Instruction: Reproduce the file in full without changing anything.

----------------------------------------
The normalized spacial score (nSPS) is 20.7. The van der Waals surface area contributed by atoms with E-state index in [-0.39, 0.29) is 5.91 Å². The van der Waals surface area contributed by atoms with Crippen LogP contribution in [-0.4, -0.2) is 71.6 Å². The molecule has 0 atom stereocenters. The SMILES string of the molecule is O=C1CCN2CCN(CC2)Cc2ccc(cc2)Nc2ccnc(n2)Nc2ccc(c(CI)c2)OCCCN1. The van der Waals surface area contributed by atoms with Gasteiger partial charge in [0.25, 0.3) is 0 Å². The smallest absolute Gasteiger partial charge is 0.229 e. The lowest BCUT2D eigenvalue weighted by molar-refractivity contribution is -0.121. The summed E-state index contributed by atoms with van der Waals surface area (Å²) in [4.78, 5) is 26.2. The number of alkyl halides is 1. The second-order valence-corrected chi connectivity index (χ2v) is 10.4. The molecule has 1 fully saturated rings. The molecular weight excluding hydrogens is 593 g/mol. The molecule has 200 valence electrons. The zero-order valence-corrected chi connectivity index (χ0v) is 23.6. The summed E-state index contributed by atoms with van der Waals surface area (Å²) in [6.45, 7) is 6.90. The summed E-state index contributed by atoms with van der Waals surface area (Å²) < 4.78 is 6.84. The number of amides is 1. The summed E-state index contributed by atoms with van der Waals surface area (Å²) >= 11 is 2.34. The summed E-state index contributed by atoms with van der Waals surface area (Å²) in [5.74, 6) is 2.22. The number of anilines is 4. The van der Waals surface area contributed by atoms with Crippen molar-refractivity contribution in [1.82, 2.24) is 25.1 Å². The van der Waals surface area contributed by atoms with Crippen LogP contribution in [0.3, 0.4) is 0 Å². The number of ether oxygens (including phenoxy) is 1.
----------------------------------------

The normalized spacial score (nSPS) is 20.7. The van der Waals surface area contributed by atoms with E-state index in [-0.39, 0.29) is 5.91 Å². The van der Waals surface area contributed by atoms with Crippen LogP contribution in [-0.4, -0.2) is 71.6 Å². The molecule has 0 atom stereocenters. The SMILES string of the molecule is O=C1CCN2CCN(CC2)Cc2ccc(cc2)Nc2ccnc(n2)Nc2ccc(c(CI)c2)OCCCN1. The van der Waals surface area contributed by atoms with Gasteiger partial charge in [0.25, 0.3) is 0 Å². The smallest absolute Gasteiger partial charge is 0.229 e. The lowest BCUT2D eigenvalue weighted by molar-refractivity contribution is -0.121. The summed E-state index contributed by atoms with van der Waals surface area (Å²) in [4.78, 5) is 26.2. The number of alkyl halides is 1. The second-order valence-corrected chi connectivity index (χ2v) is 10.4. The molecule has 1 fully saturated rings. The molecular weight excluding hydrogens is 593 g/mol. The molecule has 200 valence electrons. The zero-order valence-corrected chi connectivity index (χ0v) is 23.6. The summed E-state index contributed by atoms with van der Waals surface area (Å²) in [6.45, 7) is 6.90. The summed E-state index contributed by atoms with van der Waals surface area (Å²) < 4.78 is 6.84. The number of amides is 1. The summed E-state index contributed by atoms with van der Waals surface area (Å²) >= 11 is 2.34. The summed E-state index contributed by atoms with van der Waals surface area (Å²) in [5.74, 6) is 2.22. The number of anilines is 4. The van der Waals surface area contributed by atoms with Crippen molar-refractivity contribution in [1.82, 2.24) is 25.1 Å². The van der Waals surface area contributed by atoms with Crippen LogP contribution in [0.3, 0.4) is 0 Å². The number of ether oxygens (including phenoxy) is 1.